Making Sense of Pictures: A Beginner's Guide to Teaching Visual Images: Trevor Millum Gets to Grips with Visual Literacy, Explaining Some of the Background to the Study of the Visual Image, and Exploring How We as English Teachers Might Help Our Students to Read Visual Images
Millum, Trevor, English Drama Media
Why is the study of the image important? Why is it part of the English/Literacy curriculum? How can we best go about it?
The first question is relatively easily answered. Visual images have always been hugely important, especially in pre-literate societies. The written word, however, has always had a cultural dominance for reasons that we are well aware of: to be able to read and write was the sign of education, of status and all that goes with it. To be a 'man of letters' was something more again. Unless you were one of the few highly regarded painters, to be a man or woman of pictures was hardly an aim for which one strove. In our current culture, more status is still given to verbal literacy but we all appreciate how dominant the visual image has become. Developments in technology have meant that visual images are now as easy to create and duplicate and transmit as words. Perhaps, in the 21st century, for the first time, easier.
We understand, therefore, that visual images have become widespread and dominant. We know--or we feel, though it has never been really tested--that a picture is worth a thousand words. In which case, it is surely not only worthy of serious study, it is essential that such study is part of everyone's education.
Why English teachers?
The study of visual images seems to have fallen to teachers of English. Why? Why is it not the remit of teachers of art? Surely they have the background and knowledge for the task? Theoretically, perhaps; in practice, it seems not. The study of visual images seems to have crept into our already bulging portfolio by way of our interest in a wide diversity of texts--and of these texts, originally containing words, more and more have come to contain pictures too. Newspapers, magazines, advertisements and brochures ... for years, all of these have been part of what English teachers have been looking at and asking students to re-create. We took it for granted without always asking why.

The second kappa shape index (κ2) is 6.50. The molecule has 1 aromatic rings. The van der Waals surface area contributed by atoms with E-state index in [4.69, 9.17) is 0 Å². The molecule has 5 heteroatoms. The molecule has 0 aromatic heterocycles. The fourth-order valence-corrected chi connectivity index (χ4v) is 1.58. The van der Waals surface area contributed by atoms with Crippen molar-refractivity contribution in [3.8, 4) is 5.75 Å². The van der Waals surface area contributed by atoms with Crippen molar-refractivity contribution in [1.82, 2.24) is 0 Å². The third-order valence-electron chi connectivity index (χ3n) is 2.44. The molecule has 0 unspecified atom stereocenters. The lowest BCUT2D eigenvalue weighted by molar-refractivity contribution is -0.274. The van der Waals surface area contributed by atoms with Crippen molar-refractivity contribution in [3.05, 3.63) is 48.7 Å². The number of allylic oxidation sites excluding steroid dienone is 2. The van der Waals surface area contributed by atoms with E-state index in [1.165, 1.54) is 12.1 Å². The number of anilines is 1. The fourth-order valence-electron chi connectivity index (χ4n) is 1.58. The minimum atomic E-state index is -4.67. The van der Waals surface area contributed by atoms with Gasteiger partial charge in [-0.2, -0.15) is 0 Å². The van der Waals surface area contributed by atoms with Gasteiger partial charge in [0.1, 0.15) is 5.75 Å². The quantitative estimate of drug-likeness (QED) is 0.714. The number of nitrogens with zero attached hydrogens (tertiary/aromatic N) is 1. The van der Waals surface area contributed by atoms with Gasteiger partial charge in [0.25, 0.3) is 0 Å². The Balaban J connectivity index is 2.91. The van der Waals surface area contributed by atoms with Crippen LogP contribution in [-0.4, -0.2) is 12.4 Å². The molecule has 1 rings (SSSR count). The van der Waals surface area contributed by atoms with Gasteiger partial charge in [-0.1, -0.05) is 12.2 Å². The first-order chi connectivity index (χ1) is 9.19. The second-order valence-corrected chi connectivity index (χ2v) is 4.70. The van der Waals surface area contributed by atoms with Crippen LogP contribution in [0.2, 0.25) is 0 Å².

In addition to our interest in texts, there developed a wider concern about the influence of the mass media which began in the 1930s and became a major influence in the 1960s. It was seen as part of English teaching's mission to understand and, to some extent, counter the effects of mass advertising, television and the press.
From these and other sources, media studies developed until now they are accepted as part of what a teacher of English might be expected to do. In some colleges there are those who only have that task--but they remain few. How far are we prepared for such an undertaking? I suspect that we are still more comfortable analysing words than we are analysing pictures or some combination of the two. If we add the further dimensions of sound and moving images, the extent of our expected expertise is breathtaking!
But we muddle along. We make use of some excellent resources which have come from other areas, notably the study of film: a discipline which always seems somehow more grown up and academic than our classroom concerns. Perhaps it just uses more long words.
I think that we could employ better techniques, developed from our long experience of studying words in all sorts of contexts, which would help us in the study of the image. I'd like to use the remainder of this article to explore what those techniques might be, and how we can add to them in order to make such studies more expert.
Worth how many words? Which words?
A picture may be worth a thousand words--but how do we know what those words might be? It may convey a multitude of meanings--but how do we know what they are? It may communicate with greater power or with greater subtlety--but how do we understand what it is that is being communicated or the means by which it takes place?
Though there are similarities, 'reading' an image is a very different process to the reading of a written text. Let's begin with two fundamental challenges. …